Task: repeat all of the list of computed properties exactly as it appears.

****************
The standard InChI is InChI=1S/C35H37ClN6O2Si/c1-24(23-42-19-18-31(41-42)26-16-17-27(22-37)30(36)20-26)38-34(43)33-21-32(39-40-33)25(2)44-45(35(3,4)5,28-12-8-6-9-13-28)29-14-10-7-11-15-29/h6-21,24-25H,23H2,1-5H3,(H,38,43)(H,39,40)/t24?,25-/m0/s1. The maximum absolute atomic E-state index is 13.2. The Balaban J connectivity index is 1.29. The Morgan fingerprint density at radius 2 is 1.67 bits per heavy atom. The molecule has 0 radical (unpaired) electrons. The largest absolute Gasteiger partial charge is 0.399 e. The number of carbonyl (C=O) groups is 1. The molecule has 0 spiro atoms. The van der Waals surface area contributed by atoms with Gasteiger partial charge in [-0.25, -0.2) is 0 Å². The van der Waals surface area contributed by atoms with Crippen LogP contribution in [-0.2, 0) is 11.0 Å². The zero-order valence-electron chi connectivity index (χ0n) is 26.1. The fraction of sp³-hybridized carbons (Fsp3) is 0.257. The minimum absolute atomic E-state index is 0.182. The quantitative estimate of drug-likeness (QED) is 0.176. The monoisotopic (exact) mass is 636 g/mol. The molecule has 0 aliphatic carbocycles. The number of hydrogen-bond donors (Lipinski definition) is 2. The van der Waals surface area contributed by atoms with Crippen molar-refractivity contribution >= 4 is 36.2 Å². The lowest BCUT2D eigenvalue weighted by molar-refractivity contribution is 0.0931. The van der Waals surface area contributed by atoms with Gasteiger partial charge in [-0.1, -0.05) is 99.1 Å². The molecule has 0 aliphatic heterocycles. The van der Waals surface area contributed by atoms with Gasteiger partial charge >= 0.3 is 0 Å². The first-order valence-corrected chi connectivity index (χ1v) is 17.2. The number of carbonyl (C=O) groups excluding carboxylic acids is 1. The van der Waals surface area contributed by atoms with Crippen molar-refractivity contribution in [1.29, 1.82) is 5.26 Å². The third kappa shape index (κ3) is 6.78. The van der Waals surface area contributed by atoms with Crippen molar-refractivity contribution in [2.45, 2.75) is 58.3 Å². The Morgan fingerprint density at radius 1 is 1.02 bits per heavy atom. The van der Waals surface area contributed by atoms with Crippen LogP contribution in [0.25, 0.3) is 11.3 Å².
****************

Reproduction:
The standard InChI is InChI=1S/C35H37ClN6O2Si/c1-24(23-42-19-18-31(41-42)26-16-17-27(22-37)30(36)20-26)38-34(43)33-21-32(39-40-33)25(2)44-45(35(3,4)5,28-12-8-6-9-13-28)29-14-10-7-11-15-29/h6-21,24-25H,23H2,1-5H3,(H,38,43)(H,39,40)/t24?,25-/m0/s1. The maximum absolute atomic E-state index is 13.2. The Balaban J connectivity index is 1.29. The Morgan fingerprint density at radius 2 is 1.67 bits per heavy atom. The molecule has 0 radical (unpaired) electrons. The largest absolute Gasteiger partial charge is 0.399 e. The number of carbonyl (C=O) groups is 1. The molecule has 0 spiro atoms. The van der Waals surface area contributed by atoms with Gasteiger partial charge in [-0.25, -0.2) is 0 Å². The van der Waals surface area contributed by atoms with Crippen LogP contribution in [-0.2, 0) is 11.0 Å². The zero-order valence-electron chi connectivity index (χ0n) is 26.1. The fraction of sp³-hybridized carbons (Fsp3) is 0.257. The minimum absolute atomic E-state index is 0.182. The quantitative estimate of drug-likeness (QED) is 0.176. The monoisotopic (exact) mass is 636 g/mol. The molecule has 0 aliphatic carbocycles. The number of hydrogen-bond donors (Lipinski definition) is 2. The van der Waals surface area contributed by atoms with Crippen molar-refractivity contribution >= 4 is 36.2 Å². The lowest BCUT2D eigenvalue weighted by molar-refractivity contribution is 0.0931. The van der Waals surface area contributed by atoms with Gasteiger partial charge in [-0.1, -0.05) is 99.1 Å². The molecule has 0 aliphatic heterocycles. The van der Waals surface area contributed by atoms with Gasteiger partial charge >= 0.3 is 0 Å². The first-order valence-corrected chi connectivity index (χ1v) is 17.2. The number of carbonyl (C=O) groups excluding carboxylic acids is 1. The van der Waals surface area contributed by atoms with Crippen molar-refractivity contribution in [1.29, 1.82) is 5.26 Å². The third kappa shape index (κ3) is 6.78. The van der Waals surface area contributed by atoms with Crippen molar-refractivity contribution in [2.45, 2.75) is 58.3 Å². The Morgan fingerprint density at radius 1 is 1.02 bits per heavy atom. The van der Waals surface area contributed by atoms with Crippen LogP contribution in [0.25, 0.3) is 11.3 Å².